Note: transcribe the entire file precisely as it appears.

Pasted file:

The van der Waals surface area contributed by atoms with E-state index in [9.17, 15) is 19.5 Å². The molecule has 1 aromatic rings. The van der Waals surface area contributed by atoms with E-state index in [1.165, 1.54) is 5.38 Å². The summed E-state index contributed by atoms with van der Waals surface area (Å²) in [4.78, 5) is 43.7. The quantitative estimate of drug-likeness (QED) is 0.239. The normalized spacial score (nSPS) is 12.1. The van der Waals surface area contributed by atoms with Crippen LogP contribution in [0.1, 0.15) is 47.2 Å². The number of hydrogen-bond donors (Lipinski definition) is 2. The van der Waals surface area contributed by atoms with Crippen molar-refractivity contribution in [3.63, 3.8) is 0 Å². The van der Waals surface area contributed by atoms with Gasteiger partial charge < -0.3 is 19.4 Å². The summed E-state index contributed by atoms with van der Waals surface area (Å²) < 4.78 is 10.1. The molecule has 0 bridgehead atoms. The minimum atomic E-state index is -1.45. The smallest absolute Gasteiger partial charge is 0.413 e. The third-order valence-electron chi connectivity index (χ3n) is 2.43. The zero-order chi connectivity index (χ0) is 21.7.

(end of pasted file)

The van der Waals surface area contributed by atoms with E-state index in [9.17, 15) is 19.5 Å². The molecule has 1 aromatic rings. The van der Waals surface area contributed by atoms with E-state index in [1.165, 1.54) is 5.38 Å². The summed E-state index contributed by atoms with van der Waals surface area (Å²) in [4.78, 5) is 43.7. The quantitative estimate of drug-likeness (QED) is 0.239. The normalized spacial score (nSPS) is 12.1. The van der Waals surface area contributed by atoms with Crippen LogP contribution in [0.1, 0.15) is 47.2 Å². The number of hydrogen-bond donors (Lipinski definition) is 2. The van der Waals surface area contributed by atoms with Crippen molar-refractivity contribution in [3.63, 3.8) is 0 Å². The van der Waals surface area contributed by atoms with Gasteiger partial charge < -0.3 is 19.4 Å². The summed E-state index contributed by atoms with van der Waals surface area (Å²) < 4.78 is 10.1. The molecule has 0 bridgehead atoms. The minimum atomic E-state index is -1.45. The smallest absolute Gasteiger partial charge is 0.413 e. The third-order valence-electron chi connectivity index (χ3n) is 2.43. The zero-order chi connectivity index (χ0) is 21.7.